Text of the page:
As compared to the Oslo era in the 1990s, there is a reversal of positions here: At that time the PA, inspired by Yasser Arafat, called any new deployment of the Israel Defense Forces in the Gaza Strip and the West Bank "a withdrawal" and a form of "liberation," while Hamas was scornful and said there was no "withdrawal" without any guarantee of continuity. Now Hamas is glorying in the "withdrawal" while the representatives of Fatah are the ones trying to lower expectations and remind the Palestinians that withdrawal should not be spoken of as long as Israel controls Palestinian freedom of movement into and out of the Gaza Strip, and as long as the West Bank remains occupied and the Jewish settlements there expand every day.

"While the colonization of the Gaza Strip will end, Israel's occupation of it will not," states an explanatory document written at the Palestinian Office for Disengagement Affairs, headed by Mahmoud Dahlan. In the language of political correctness there, they speak of an "evacuation" or a "redeployment."

But apparently it has been difficult for Dahlan's team to root out the common usage of the word "withdrawal." Thus it has been decided in the PA and Fatah to try to direct the celebrations after the disengagement and not leave the arena of the rejoicing exclusively to Hamas and its symbols. In what has become a project to create income for about 1,800 garment workers in Gaza, the PA has ordered thousands of T-shirts, trousers, posters and stickers with its slogans printed on them - as a counterweight to the Hamas slogans. The PA is also organizing rallies and informative programs on television and radio, calling for people to behave in a civilized way, and warning against looting and mass disorder immediately upon the evacuation of the settlements.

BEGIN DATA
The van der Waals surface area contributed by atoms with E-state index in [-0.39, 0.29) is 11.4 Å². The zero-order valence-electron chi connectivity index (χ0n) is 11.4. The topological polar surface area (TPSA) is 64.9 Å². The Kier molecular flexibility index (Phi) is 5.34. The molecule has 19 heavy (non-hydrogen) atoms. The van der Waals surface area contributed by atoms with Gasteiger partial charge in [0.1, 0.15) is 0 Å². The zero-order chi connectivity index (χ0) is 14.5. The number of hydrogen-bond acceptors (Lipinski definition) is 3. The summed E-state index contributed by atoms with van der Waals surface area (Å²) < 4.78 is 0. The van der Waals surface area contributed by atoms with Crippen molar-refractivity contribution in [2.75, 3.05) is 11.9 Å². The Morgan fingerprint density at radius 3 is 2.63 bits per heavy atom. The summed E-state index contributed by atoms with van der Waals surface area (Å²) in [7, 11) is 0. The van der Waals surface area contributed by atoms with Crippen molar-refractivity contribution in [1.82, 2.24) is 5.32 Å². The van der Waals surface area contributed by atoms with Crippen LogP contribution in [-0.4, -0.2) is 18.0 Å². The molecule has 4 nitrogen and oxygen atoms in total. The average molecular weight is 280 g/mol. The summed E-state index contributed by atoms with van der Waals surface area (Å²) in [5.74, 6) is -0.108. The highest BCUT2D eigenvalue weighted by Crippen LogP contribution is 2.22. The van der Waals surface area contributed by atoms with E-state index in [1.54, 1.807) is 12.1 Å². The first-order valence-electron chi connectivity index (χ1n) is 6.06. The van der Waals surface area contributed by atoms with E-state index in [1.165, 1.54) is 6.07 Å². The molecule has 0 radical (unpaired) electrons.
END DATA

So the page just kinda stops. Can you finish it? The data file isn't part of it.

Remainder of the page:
Whereas in Israel the opponents of the disengagement had been trying to create the impression that it is possible to halt the process, in recent months, Palestinian workers employed in the settlements and inhabitants who live nearby were reporting on the quiet dismantling and emptying of greenhouses and homes, and on settlers who are selling cars, tractors and household goods to inhabitants of the Muasi (agricultural area where the Gush Katif settlements were built). The validity of the work permits the workers received in June was until August 15 - even though two weeks earlier, the permits issued were valid until September 22. This is another sign that the Israeli government is serious in its intentions.

The inhabitants of Muasi have been informed recently that the transit point between Muasi and Khan Yunis will be closed soon, and in its stead another one, between Muasi and the Tel Abu Sultan neighborhood in Rafah, will be opened. In other words, during the process of evacuating the inhabitants of Gush Katif and demolishing houses in the settlements, the Palestinians will be permitted to use only the more distant transit points.

Hard to believe

Yet, despite all the clear signs that the disengagement is really coming, Yusuf, an inhabitant of Rafah, sums up his impression of his fellow Palestinians this way: They are finding it hard to believe. For so long, especially during the past five years, the Jewish settlements and the army's security arrangements have dictated prohibitions and restrictions that became harsher and harsher, and turned into an integral part of people's lives. The evacuation of 8,000 Jewish settlers will indeed make the lives of 1.3 million Palestinians considerably easier, but it is still hard to imagine this. Perhaps this is why people need someone from above to organize the festivities for them .